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“We take very seriously the fact that while al Qaeda is weakened, it is not dead and it is obviously entirely possible, even likely, that terrorists whether organized or lone wolves, might try to respond with revenge attacks of some kind,” White House press secretary Jay Carney said.

Pakistani officials have tread cautiously since the bin Laden raid amid public fury and disbelief. They have said that bin Laden’s death was justice, but that they were not informed in advance of a raid they describe as a violation of Pakistan’s sovereignty.

In a closed-door session with Parliament on Friday, Pakistan’s intelligence chief, Gen. Ahmed Shuja Pasha, admitted “negligence” on the part of authorities in failing to find bin Laden, but also said his staff had long cooperated with the U.S. to try to destroy al Qaeda by killing or catching many of bin Laden’s allies, according to Information Minister Firdous Ashiq Awan.

Bin Laden was like a “dead person despite being alive,” Awan quoted the intelligence chief as saying.

Pasha rarely talks to media on the record. Lawmakers said after the session that he’d indicated he’d be willing to resign over the matter, but that no one demanded he do so.

According to Awan, an air force official said the military learned that “American planes were loaded with bombs” were in the air in Afghanistan, ready to retaliate in case Pakistani planes tried to intercept the U.S. helicopters. The U.S. has said it sent extra helicopters into Pakistani airspace to provide backup in case the Navy SEALs had to fight their way out of the country.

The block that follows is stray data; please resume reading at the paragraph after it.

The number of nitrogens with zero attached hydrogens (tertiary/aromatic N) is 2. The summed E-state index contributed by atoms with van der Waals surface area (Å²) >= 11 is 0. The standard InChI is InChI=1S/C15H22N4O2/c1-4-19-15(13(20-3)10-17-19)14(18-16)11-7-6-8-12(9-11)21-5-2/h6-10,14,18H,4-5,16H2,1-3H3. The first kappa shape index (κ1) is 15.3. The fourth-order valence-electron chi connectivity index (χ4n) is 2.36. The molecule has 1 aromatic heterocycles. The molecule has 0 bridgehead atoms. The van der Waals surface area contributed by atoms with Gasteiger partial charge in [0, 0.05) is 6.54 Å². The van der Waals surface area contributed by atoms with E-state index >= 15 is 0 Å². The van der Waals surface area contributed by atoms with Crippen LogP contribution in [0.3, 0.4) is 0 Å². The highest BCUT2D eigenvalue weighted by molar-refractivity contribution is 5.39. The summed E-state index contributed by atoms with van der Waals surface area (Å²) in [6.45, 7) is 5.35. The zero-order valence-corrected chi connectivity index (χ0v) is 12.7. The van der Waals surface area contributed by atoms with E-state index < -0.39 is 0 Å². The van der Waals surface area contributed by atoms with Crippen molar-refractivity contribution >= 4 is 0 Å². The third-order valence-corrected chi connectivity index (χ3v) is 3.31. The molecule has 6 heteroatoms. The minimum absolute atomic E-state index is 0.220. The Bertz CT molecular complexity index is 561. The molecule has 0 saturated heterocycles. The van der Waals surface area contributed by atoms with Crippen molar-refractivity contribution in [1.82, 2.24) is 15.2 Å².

Those at the briefing included Pakistan’s powerful army chief, Gen. Ashfaq Parvez Kayani. The military leaders assured lawmakers that Pakistan’s nuclear arsenals are safe and promised to improve the country’s air defenses, Awan said.

Despite their displeasure with Pakistan, which many American officials believe maintains links to Afghan militants, the U.S. is likely to do its best to salvage the relationship simply because it needs Islamabad’s cooperation to bring an end to the war in Afghanistan.

The U.S. and NATO, for instance, rely heavily on Pakistani land routes to supply their troops.

On Friday, some two dozen vehicles, including 15 tankers carrying fuel for NATO in Afghanistan, were destroyed when a blast ripped through a parking lot in Pakistan’s Khyber tribal region, government official Tahir Khan said.

Also Friday, Pakistani intelligence officials said a U.S. missile strike killed three people near the Afghan border. The four missiles struck a vehicle in the Doga Madakhel village of North Waziristan tribal region. North Waziristan is home to many militants dedicated to attacking Western troops in Afghanistan.

The two officials spoke on condition of anonymity because they were not authorized to speak to media. They did not know the identities of the dead.

Toosi reported from Islamabad. Associated Press writers Ashraf Khan, Munir Ahmed, and Deb Riechmann in Islamabad, Babar Dogar in Lahore and Ishtiaq Mahsud in Dera Ismail Khan contributed to this report.